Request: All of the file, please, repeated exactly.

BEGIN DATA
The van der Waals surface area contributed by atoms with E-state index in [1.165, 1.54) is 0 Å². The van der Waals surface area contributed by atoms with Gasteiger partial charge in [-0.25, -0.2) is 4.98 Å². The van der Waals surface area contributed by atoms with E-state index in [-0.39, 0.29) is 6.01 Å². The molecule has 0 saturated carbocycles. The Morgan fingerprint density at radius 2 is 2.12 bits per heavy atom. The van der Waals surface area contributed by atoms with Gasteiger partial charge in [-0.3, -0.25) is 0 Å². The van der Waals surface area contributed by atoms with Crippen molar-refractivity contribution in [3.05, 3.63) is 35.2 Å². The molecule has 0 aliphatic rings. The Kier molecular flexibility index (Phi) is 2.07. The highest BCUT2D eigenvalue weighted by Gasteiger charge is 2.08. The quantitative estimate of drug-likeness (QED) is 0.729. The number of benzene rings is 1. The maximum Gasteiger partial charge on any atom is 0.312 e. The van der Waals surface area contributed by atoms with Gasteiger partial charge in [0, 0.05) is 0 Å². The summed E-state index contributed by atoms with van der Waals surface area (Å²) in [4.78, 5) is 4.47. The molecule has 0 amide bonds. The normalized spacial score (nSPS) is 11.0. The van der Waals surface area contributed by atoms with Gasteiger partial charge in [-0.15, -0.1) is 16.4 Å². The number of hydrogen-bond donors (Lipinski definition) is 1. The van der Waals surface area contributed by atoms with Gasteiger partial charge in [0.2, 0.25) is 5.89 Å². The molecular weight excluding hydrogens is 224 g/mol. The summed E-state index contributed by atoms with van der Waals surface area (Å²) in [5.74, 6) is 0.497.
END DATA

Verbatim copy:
The van der Waals surface area contributed by atoms with E-state index in [1.165, 1.54) is 0 Å². The van der Waals surface area contributed by atoms with Gasteiger partial charge in [-0.25, -0.2) is 4.98 Å². The van der Waals surface area contributed by atoms with E-state index in [-0.39, 0.29) is 6.01 Å². The molecule has 0 saturated carbocycles. The Morgan fingerprint density at radius 2 is 2.12 bits per heavy atom. The van der Waals surface area contributed by atoms with Gasteiger partial charge in [-0.3, -0.25) is 0 Å². The van der Waals surface area contributed by atoms with Crippen molar-refractivity contribution in [3.05, 3.63) is 35.2 Å². The molecule has 0 aliphatic rings. The Kier molecular flexibility index (Phi) is 2.07. The highest BCUT2D eigenvalue weighted by Gasteiger charge is 2.08. The quantitative estimate of drug-likeness (QED) is 0.729. The number of benzene rings is 1. The maximum Gasteiger partial charge on any atom is 0.312 e. The van der Waals surface area contributed by atoms with Gasteiger partial charge in [0, 0.05) is 0 Å². The summed E-state index contributed by atoms with van der Waals surface area (Å²) in [4.78, 5) is 4.47. The molecule has 0 amide bonds. The normalized spacial score (nSPS) is 11.0. The van der Waals surface area contributed by atoms with Gasteiger partial charge in [-0.15, -0.1) is 16.4 Å². The number of hydrogen-bond donors (Lipinski definition) is 1. The van der Waals surface area contributed by atoms with Gasteiger partial charge in [0.2, 0.25) is 5.89 Å². The molecular weight excluding hydrogens is 224 g/mol. The summed E-state index contributed by atoms with van der Waals surface area (Å²) in [5.74, 6) is 0.497.